Vitamin D is sometimes called the “sunshine vitamin” because it’s produced in your skin in response to sunlight. It’s a fat-soluble vitamin in a family of compounds that includes vitamins D-1, D-2, and D-3. You can also get it through certain foods and supplements to ensure adequate levels of the vitamin in your blood.
Dosage & Duration
The current recommendations suggest consuming 400–800 IU (10–20 mcg) of vitamin D per day. However, people who need more vitamin D can safely consume 1,000–4,000 IU (25–100 mcg) daily.
Often called the 'sunshine vitamin', Vitamin D plays an integral role in skin protection and rejuvenation. In its active form as calcitriol, vitamin D contributes to skin cell growth, repair, and metabolism. It enhances the skin's immune system and helps to destroy free radicals that can cause premature ageing.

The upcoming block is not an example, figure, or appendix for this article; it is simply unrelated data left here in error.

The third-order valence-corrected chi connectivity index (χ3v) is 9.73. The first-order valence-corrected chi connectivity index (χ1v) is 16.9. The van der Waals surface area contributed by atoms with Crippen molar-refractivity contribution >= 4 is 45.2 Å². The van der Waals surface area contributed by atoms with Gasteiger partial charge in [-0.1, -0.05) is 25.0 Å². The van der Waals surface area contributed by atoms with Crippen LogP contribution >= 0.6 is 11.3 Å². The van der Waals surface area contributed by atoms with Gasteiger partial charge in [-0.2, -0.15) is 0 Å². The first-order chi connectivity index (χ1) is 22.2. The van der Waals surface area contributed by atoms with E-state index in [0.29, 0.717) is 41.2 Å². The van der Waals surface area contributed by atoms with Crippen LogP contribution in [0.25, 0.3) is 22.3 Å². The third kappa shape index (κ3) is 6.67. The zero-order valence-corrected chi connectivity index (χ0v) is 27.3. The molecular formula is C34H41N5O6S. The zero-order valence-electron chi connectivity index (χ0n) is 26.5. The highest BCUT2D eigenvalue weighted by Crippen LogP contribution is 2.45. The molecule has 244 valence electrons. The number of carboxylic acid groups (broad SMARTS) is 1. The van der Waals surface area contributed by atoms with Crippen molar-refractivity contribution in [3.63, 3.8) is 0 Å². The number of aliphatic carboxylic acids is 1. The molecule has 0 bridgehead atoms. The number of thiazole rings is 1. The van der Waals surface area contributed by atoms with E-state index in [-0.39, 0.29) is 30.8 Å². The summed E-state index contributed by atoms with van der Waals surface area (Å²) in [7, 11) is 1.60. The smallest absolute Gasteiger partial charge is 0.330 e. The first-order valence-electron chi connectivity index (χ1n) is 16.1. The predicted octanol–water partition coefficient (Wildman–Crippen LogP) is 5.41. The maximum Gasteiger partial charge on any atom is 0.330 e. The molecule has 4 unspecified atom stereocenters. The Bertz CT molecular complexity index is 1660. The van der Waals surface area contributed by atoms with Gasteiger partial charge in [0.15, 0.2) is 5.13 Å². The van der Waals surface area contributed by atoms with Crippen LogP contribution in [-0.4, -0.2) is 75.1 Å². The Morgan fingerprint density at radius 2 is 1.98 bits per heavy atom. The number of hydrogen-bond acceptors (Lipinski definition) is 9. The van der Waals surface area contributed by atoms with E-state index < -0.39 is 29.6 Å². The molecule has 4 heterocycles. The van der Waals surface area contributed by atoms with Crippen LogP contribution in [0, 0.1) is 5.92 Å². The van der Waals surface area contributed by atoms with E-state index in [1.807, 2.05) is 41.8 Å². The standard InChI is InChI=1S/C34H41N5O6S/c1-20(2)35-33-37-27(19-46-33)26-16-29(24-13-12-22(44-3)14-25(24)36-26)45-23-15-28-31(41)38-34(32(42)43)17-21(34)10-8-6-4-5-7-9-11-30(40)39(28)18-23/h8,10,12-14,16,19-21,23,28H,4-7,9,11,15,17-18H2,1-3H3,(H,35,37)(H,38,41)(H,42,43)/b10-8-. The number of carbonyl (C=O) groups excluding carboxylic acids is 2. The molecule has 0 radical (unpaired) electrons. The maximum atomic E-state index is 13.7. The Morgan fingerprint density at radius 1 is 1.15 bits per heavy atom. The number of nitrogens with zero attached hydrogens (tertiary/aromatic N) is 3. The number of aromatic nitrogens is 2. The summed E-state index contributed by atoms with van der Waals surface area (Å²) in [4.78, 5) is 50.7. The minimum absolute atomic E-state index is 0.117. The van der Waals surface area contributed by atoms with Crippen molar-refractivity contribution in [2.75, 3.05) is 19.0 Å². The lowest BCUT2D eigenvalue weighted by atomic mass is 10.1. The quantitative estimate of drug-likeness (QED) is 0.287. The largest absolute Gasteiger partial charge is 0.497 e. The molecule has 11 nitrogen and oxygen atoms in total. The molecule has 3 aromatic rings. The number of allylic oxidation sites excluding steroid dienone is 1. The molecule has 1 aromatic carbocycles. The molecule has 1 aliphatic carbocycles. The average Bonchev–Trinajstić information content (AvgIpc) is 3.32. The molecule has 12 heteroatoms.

Vitamin D stimulates hair follicles to grow, and so when the body does not have enough, the hair may be affected. A Vitamin D deficiency may also be linked to alopecia areata, an autoimmune condition that causes patchy hair loss.
Vitamin D helps your body produce hormones that regulate your blood sugar. Without it, your blood sugar is more likely to fluctuate and spiral out of control.
Vitamin D3 may also help with weight loss. Research shows that low calcium levels may increase appetite and raise the risk of an overactive appetite. Because it helps the body absorb calcium, vitamin D3 may help with appetite control and weight loss.